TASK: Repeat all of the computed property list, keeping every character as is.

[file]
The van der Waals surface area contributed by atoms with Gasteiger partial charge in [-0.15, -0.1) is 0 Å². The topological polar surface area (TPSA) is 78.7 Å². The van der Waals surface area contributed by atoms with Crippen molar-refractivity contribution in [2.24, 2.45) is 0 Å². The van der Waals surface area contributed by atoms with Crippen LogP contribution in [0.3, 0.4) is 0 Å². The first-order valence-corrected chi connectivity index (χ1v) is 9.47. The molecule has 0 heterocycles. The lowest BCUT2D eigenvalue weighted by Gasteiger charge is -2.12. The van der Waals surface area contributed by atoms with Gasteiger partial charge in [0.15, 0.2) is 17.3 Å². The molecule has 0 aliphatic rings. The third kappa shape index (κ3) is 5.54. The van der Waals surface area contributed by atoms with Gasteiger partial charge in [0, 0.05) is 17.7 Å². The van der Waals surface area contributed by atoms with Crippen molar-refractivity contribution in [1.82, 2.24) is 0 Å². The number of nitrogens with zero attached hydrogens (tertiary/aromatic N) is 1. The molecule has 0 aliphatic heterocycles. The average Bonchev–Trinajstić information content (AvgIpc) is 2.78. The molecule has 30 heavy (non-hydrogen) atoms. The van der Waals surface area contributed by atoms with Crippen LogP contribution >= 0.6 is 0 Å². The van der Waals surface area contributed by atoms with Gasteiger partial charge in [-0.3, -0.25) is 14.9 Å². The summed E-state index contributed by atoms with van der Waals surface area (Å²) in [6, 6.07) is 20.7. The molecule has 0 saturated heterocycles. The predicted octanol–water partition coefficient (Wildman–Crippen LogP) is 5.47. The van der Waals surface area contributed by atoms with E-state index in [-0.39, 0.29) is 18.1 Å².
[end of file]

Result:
The van der Waals surface area contributed by atoms with Gasteiger partial charge in [-0.15, -0.1) is 0 Å². The topological polar surface area (TPSA) is 78.7 Å². The van der Waals surface area contributed by atoms with Crippen molar-refractivity contribution in [2.24, 2.45) is 0 Å². The van der Waals surface area contributed by atoms with Crippen LogP contribution in [0.3, 0.4) is 0 Å². The first-order valence-corrected chi connectivity index (χ1v) is 9.47. The molecule has 0 heterocycles. The lowest BCUT2D eigenvalue weighted by Gasteiger charge is -2.12. The van der Waals surface area contributed by atoms with Gasteiger partial charge in [0.15, 0.2) is 17.3 Å². The molecule has 0 aliphatic rings. The third kappa shape index (κ3) is 5.54. The van der Waals surface area contributed by atoms with Gasteiger partial charge in [0, 0.05) is 17.7 Å². The van der Waals surface area contributed by atoms with Crippen molar-refractivity contribution in [1.82, 2.24) is 0 Å². The number of nitrogens with zero attached hydrogens (tertiary/aromatic N) is 1. The molecule has 0 aliphatic heterocycles. The average Bonchev–Trinajstić information content (AvgIpc) is 2.78. The molecule has 30 heavy (non-hydrogen) atoms. The van der Waals surface area contributed by atoms with Crippen LogP contribution >= 0.6 is 0 Å². The van der Waals surface area contributed by atoms with Gasteiger partial charge in [-0.3, -0.25) is 14.9 Å². The summed E-state index contributed by atoms with van der Waals surface area (Å²) in [6, 6.07) is 20.7. The molecule has 0 saturated heterocycles. The predicted octanol–water partition coefficient (Wildman–Crippen LogP) is 5.47. The van der Waals surface area contributed by atoms with E-state index in [-0.39, 0.29) is 18.1 Å².